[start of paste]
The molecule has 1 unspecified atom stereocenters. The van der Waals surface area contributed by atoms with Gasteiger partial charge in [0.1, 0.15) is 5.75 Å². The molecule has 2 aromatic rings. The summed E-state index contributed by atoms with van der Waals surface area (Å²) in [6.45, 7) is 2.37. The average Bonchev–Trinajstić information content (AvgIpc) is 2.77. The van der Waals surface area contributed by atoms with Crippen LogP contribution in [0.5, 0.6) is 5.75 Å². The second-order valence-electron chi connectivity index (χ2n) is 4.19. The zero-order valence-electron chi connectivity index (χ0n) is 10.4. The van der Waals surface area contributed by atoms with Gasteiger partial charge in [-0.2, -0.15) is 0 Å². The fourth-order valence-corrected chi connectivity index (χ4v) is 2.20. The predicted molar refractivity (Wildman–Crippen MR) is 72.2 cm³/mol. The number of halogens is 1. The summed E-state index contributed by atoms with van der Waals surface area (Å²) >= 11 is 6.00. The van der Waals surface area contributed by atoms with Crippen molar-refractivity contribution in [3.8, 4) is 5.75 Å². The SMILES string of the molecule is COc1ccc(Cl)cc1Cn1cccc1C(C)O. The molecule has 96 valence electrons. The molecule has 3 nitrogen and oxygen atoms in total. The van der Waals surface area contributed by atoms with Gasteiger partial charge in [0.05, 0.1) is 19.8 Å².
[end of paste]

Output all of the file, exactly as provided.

The molecule has 1 unspecified atom stereocenters. The van der Waals surface area contributed by atoms with Gasteiger partial charge in [0.1, 0.15) is 5.75 Å². The molecule has 2 aromatic rings. The summed E-state index contributed by atoms with van der Waals surface area (Å²) in [6.45, 7) is 2.37. The average Bonchev–Trinajstić information content (AvgIpc) is 2.77. The van der Waals surface area contributed by atoms with Crippen LogP contribution in [0.5, 0.6) is 5.75 Å². The second-order valence-electron chi connectivity index (χ2n) is 4.19. The zero-order valence-electron chi connectivity index (χ0n) is 10.4. The van der Waals surface area contributed by atoms with Gasteiger partial charge in [-0.2, -0.15) is 0 Å². The fourth-order valence-corrected chi connectivity index (χ4v) is 2.20. The predicted molar refractivity (Wildman–Crippen MR) is 72.2 cm³/mol. The number of halogens is 1. The summed E-state index contributed by atoms with van der Waals surface area (Å²) >= 11 is 6.00. The van der Waals surface area contributed by atoms with Crippen molar-refractivity contribution in [3.8, 4) is 5.75 Å². The SMILES string of the molecule is COc1ccc(Cl)cc1Cn1cccc1C(C)O. The molecule has 96 valence electrons. The molecule has 3 nitrogen and oxygen atoms in total. The van der Waals surface area contributed by atoms with Gasteiger partial charge in [0.05, 0.1) is 19.8 Å².